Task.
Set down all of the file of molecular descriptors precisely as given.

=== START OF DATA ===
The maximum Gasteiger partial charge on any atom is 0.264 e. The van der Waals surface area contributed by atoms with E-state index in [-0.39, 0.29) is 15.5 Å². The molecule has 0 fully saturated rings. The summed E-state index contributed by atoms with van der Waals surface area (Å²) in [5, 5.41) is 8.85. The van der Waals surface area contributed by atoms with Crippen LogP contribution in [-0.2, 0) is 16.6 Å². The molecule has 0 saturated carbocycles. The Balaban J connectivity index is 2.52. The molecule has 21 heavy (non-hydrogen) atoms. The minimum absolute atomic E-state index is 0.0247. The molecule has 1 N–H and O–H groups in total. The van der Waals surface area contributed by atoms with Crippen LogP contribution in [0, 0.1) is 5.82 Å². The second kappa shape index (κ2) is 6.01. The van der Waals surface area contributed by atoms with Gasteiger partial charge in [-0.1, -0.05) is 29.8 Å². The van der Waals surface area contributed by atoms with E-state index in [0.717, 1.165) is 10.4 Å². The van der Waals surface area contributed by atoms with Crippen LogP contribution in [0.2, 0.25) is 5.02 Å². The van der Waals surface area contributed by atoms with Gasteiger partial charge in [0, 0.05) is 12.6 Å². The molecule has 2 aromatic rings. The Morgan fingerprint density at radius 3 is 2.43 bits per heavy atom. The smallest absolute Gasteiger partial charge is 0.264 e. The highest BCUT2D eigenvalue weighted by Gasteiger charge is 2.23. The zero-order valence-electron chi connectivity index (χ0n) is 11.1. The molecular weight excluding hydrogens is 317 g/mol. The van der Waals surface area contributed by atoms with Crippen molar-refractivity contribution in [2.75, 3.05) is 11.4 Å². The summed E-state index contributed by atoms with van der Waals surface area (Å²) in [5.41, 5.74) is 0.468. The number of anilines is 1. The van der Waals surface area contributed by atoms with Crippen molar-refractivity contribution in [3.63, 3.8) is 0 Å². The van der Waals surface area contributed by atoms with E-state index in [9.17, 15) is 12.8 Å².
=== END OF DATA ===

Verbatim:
The maximum Gasteiger partial charge on any atom is 0.264 e. The van der Waals surface area contributed by atoms with E-state index in [-0.39, 0.29) is 15.5 Å². The molecule has 0 fully saturated rings. The summed E-state index contributed by atoms with van der Waals surface area (Å²) in [5, 5.41) is 8.85. The van der Waals surface area contributed by atoms with Crippen LogP contribution in [-0.2, 0) is 16.6 Å². The molecule has 0 saturated carbocycles. The Balaban J connectivity index is 2.52. The molecule has 21 heavy (non-hydrogen) atoms. The minimum absolute atomic E-state index is 0.0247. The molecule has 1 N–H and O–H groups in total. The van der Waals surface area contributed by atoms with Crippen LogP contribution in [0, 0.1) is 5.82 Å². The second kappa shape index (κ2) is 6.01. The van der Waals surface area contributed by atoms with Gasteiger partial charge in [-0.1, -0.05) is 29.8 Å². The van der Waals surface area contributed by atoms with E-state index in [0.717, 1.165) is 10.4 Å². The van der Waals surface area contributed by atoms with Crippen LogP contribution in [0.2, 0.25) is 5.02 Å². The van der Waals surface area contributed by atoms with Gasteiger partial charge in [0, 0.05) is 12.6 Å². The molecule has 2 aromatic rings. The Morgan fingerprint density at radius 3 is 2.43 bits per heavy atom. The smallest absolute Gasteiger partial charge is 0.264 e. The highest BCUT2D eigenvalue weighted by Gasteiger charge is 2.23. The zero-order valence-electron chi connectivity index (χ0n) is 11.1. The molecular weight excluding hydrogens is 317 g/mol. The van der Waals surface area contributed by atoms with Crippen molar-refractivity contribution in [2.75, 3.05) is 11.4 Å². The summed E-state index contributed by atoms with van der Waals surface area (Å²) in [5.41, 5.74) is 0.468. The number of anilines is 1. The van der Waals surface area contributed by atoms with Crippen molar-refractivity contribution in [3.63, 3.8) is 0 Å². The van der Waals surface area contributed by atoms with E-state index in [9.17, 15) is 12.8 Å².